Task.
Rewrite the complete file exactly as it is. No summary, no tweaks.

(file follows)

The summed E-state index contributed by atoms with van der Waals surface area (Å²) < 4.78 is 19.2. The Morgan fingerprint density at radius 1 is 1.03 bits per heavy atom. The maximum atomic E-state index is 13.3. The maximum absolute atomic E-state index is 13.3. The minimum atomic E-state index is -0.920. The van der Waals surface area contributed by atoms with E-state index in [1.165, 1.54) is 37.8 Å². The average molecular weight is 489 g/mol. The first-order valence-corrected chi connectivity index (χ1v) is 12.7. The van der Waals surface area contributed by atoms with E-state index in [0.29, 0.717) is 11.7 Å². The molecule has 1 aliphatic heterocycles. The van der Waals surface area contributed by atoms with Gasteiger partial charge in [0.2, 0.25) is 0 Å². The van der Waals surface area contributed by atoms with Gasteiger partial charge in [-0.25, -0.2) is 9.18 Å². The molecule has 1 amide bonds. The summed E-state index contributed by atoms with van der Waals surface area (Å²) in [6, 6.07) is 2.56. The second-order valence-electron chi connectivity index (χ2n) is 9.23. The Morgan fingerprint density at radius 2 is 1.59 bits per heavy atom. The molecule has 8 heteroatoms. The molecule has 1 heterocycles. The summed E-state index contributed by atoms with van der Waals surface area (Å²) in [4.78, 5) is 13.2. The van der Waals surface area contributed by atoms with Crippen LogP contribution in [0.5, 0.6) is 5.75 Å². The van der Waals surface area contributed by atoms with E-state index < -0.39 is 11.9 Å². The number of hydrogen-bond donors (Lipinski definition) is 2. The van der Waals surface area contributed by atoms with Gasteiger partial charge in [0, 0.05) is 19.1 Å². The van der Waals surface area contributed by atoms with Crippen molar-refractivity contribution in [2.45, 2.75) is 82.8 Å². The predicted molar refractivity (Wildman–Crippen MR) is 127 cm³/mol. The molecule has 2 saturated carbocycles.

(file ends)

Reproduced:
The summed E-state index contributed by atoms with van der Waals surface area (Å²) < 4.78 is 19.2. The Morgan fingerprint density at radius 1 is 1.03 bits per heavy atom. The maximum atomic E-state index is 13.3. The maximum absolute atomic E-state index is 13.3. The minimum atomic E-state index is -0.920. The van der Waals surface area contributed by atoms with E-state index in [1.165, 1.54) is 37.8 Å². The average molecular weight is 489 g/mol. The first-order valence-corrected chi connectivity index (χ1v) is 12.7. The van der Waals surface area contributed by atoms with E-state index in [0.29, 0.717) is 11.7 Å². The molecule has 1 aliphatic heterocycles. The van der Waals surface area contributed by atoms with Gasteiger partial charge in [0.2, 0.25) is 0 Å². The van der Waals surface area contributed by atoms with Gasteiger partial charge in [-0.25, -0.2) is 9.18 Å². The molecule has 1 amide bonds. The summed E-state index contributed by atoms with van der Waals surface area (Å²) in [6, 6.07) is 2.56. The second-order valence-electron chi connectivity index (χ2n) is 9.23. The Morgan fingerprint density at radius 2 is 1.59 bits per heavy atom. The molecule has 8 heteroatoms. The molecule has 1 heterocycles. The summed E-state index contributed by atoms with van der Waals surface area (Å²) in [4.78, 5) is 13.2. The van der Waals surface area contributed by atoms with Crippen LogP contribution in [0.5, 0.6) is 5.75 Å². The van der Waals surface area contributed by atoms with E-state index < -0.39 is 11.9 Å². The number of hydrogen-bond donors (Lipinski definition) is 2. The van der Waals surface area contributed by atoms with Gasteiger partial charge in [0, 0.05) is 19.1 Å². The van der Waals surface area contributed by atoms with Crippen molar-refractivity contribution in [2.45, 2.75) is 82.8 Å². The predicted molar refractivity (Wildman–Crippen MR) is 127 cm³/mol. The molecule has 2 saturated carbocycles.